Access to HBV Treatment Can be Increased Through Use of Low Cost Antivirals

White pills, money, stethoscope, health care
White pills, money, stethoscope, health care
Access to treatment could be increased with reductions in price of HBV antivirals.

Access to treatment for hepatitis B virus (HBV) can be increased by taking advantage of the decreased cost of antivirals that are used to treat HBV infection, according to a report published in the Centers for Disease Control and Prevention’s Morbidity and Mortality Weekly Report.1

According to the Global Hepatitis Report,2 approximately 257 million people worldwide were living with chronic HBV infection in 2015. Among these patients, approximately 27 million (10.5%) were aware of their infection, but only 4.5 million (16.7%) were receiving treatment for it.

In 2016, the World Health Organization set viral hepatitis elimination goals, which included a 90% reduction in incidence and a 65% reduction in mortality from hepatitis B and hepatitis C by 2030.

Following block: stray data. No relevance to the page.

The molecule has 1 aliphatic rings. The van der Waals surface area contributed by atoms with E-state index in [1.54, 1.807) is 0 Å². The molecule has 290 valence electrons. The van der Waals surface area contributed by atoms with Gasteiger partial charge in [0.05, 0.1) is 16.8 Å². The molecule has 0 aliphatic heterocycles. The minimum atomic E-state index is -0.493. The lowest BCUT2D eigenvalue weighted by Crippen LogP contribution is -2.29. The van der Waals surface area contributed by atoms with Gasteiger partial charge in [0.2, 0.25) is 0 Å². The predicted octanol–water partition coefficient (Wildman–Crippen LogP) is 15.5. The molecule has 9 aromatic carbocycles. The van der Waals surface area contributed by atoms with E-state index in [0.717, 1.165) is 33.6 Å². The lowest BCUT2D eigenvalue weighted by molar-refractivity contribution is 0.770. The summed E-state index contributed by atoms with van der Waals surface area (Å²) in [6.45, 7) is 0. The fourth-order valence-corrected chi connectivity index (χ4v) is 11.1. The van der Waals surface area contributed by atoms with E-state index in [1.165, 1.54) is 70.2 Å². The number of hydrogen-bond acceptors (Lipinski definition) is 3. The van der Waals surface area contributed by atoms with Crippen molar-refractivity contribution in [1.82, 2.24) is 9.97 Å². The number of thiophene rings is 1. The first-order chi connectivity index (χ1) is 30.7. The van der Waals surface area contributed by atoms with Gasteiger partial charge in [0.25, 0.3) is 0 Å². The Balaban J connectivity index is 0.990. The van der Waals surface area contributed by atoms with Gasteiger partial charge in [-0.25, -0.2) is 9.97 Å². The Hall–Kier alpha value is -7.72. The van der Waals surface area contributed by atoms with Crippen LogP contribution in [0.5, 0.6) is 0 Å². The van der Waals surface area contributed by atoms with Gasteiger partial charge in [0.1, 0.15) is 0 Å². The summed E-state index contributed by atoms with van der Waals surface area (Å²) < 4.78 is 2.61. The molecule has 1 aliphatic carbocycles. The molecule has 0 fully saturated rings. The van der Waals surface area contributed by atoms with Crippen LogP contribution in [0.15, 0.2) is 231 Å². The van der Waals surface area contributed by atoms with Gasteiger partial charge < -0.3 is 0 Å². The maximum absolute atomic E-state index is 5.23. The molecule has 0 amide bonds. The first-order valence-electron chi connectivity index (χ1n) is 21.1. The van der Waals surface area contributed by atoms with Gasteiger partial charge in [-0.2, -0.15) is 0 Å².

Hutin and colleagues assessed the global progress in access to hepatitis B treatment in 2016 and found that although the median cost of treatment has been dramatically reduced as a result of the production of generic entecavir and tenofovir in most low- and middle-income countries,3 hepatitis B treatment coverage remained low among countries in all income strata, although highest (22%) among upper middle-income countries.1

Although there are limitations to the researchers’ findings, they suggest that development and use of a global care cascade can assist in monitoring progress toward the World Health Organization 2030 HBV elimination goals.1

In addition, “[g]reater community awareness and better understanding of the national disease burden, access to and availability of affordable diagnostics, and trained providers are needed to promote increased access to care,” concluded the authors.

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  1. Hutin Y, Nasrullah M, Easterbrook P, et al. Access to treatment for hepatitis B virus infection — worldwide, 2016. MMWR Morb Mortal Wkly Rep 2018;67:773-777.
  2. World Health Organization. Global hepatitis report, 2017. Geneva, Switzerland: World Health Organization; 2017. Accessed August 1, 2018.
  3. Hill A, Gotham D, Cooke G, et al. Analysis of minimum target prices for production of entecavir to treat hepatitis B in high- and low-income countries. J Virus Erad 2015;1:103-110.